Antoine Fuqua: “America is beat up, confused”

On the eve of the worldwide release of Brooklyn’s Finest, SoulCulture’s Hugo Salvaterra delved into the cinematic motivations of director Antoine Fuqua – exploring why he wants to tell us another Street story and its contrast with other projects, his choice of actors and his perspective on America. From Hollywood L.A. to London, let’s gets into Antoine Fuqua’s mind…

Hugo Salvaterra: First of all, after the success of Training Day why another movie in the same genre, why would you want to explore that again after all the accolades that you got?

Antoine Fuqua: I think there’s a lot of human drama on the streets, the abuse of power, authorities, you get to close to the elements you’re chasing and its a recipe for corruption, confusion, despair. I felt with a world like today, people aren’t making enough money in trying to take taking care of their families and the system not taking care of their own. It’s a recipe for disaster so I just wanted to explore that angle.

HS: So the repetition of the theme, good cop/bad cop, the institution vs. the people comes out of a need to mirror  a social problem?

AF: 100% absolutely. I believe there’s a social problem not only in America; I spend some time in Italy, I hung out with some of the police officers there and they have the same issues. They’re not making enough, their life is on the line and their on the streets dealing with criminals and sometimes the police become criminals they become too close to the people they’re chasing and they start to behave and act just like them. And I think it’s a problem.

HS: Brooklyn’s Finest I feel was less action and more drama, do you feel the story was more important the creating suspense on this one?

AF: Yeah I mean I was just focusing on the characters, for me it was mainly the story of Joe, it was just really about, “Are there any good men left?” – that is the question. It’s about men under pressure, and the decisions that they make, it wasn’t so much about action as much as it was about decisions.

HS: Exactly exactly that’s a good premise, I love how the story builds up like three movies wrapped in one revolving around the same theme and that particular phrase – “are there any good men left” – I think that, in good away, summarises the movie. The three stories culminate at the same time, was that the original plan?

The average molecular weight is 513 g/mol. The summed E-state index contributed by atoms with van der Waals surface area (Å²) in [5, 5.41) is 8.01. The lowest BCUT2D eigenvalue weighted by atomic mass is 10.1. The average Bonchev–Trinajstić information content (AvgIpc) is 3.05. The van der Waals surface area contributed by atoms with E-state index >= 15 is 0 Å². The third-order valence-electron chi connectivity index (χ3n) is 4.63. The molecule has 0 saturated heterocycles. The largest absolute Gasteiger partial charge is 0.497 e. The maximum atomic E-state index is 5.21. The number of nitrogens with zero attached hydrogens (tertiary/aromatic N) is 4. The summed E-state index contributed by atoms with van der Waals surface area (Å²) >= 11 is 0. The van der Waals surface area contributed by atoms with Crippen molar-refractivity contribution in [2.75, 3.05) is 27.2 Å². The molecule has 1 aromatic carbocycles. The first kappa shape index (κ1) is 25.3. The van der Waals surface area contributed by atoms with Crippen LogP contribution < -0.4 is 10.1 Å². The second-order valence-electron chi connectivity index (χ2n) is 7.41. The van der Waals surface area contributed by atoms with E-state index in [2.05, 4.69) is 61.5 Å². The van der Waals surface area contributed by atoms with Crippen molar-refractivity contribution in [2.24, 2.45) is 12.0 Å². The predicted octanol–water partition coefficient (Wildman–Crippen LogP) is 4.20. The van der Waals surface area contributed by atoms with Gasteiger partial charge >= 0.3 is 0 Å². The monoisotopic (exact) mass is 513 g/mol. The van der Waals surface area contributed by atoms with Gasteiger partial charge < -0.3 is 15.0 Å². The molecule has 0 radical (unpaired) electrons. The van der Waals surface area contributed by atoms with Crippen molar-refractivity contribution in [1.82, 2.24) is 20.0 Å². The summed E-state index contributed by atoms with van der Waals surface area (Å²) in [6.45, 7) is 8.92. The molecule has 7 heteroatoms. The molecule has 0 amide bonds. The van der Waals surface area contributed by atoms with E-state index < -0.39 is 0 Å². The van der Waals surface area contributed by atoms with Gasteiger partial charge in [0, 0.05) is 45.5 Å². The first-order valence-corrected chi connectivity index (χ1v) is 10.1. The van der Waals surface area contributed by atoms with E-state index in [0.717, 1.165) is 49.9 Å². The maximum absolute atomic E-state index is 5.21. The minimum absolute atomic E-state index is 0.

AF: Yeah. Michael Martin wrote the script and when I read it was very similar to that and I just wanted to play a little you know? broke some rules,  creatively it was very operatic… Another thing is this happens so often especially in the projects because they look the same; a narcotics shop can be in one building doing some undercover work while a street cop can be in another building doing something and it can all pop up at the same time. In a movie you can think, ‘Well that’s really convenient’ – but I lived in that and I’ve seen it happen. It seems like coincidence but the neighborhoods are so small and you know, it breeds out the same tree… It’s real.

HS: It’s very real. So this theme is something you can relate to on a personal level? Do you have a personal affinity with these stories? maybe that’s why it feels you have a very good perception of what´s really going on out there on the streets…

AF: Yeah, I lived in it and I lived in the projects for years. I lived in Brooklyn for years. I know just what it is. So I was trying to say something. I was also trying to say something with these characters. I worked with guys like that who’ve made some bad mistakes who lived in that hustle game that realised it was a dead end and even when they get out jail they realise that now they cant get out of it, because they’re in the system.

HS: That’s so real. Antoine can you tell me if possible, I don’t know if you’re gonna find this a pertinent question, what is it that you feel the lesson should be or what should we learn from this story, what are you trying to tell with Don, Gere and  Ethan what should we learn from that?

AF: I’m trying to say… Decisions. Well you live and die by your decisions in this life, you know? If you make a selfish decision normally it’s gonna lead to destruction. If you can, you have to make unselfish decisions, but in these contexts [you do] the best you can and I wanted to mirror that.

HS: Every action has a reaction… of course.

AF: Exactly! If you make the bad ones, there’s a price to pay.

HS: Don Cheadle’s chase of revenge that decision lead him to a horrible place. With Richard Gere that decision that he made not to kill himself led him to redemption, all these three men were in the crossroads and Ethan Hawke of course was greed out of love and that’s beautifully done. Now let’s talk about technicality a little bit. The photography on this one was darker, edgier then Training Day, I feel it really represents Brooklyn and N.Y. in general, what movie was harder to make technically Training Day or Brooklyn’s finest?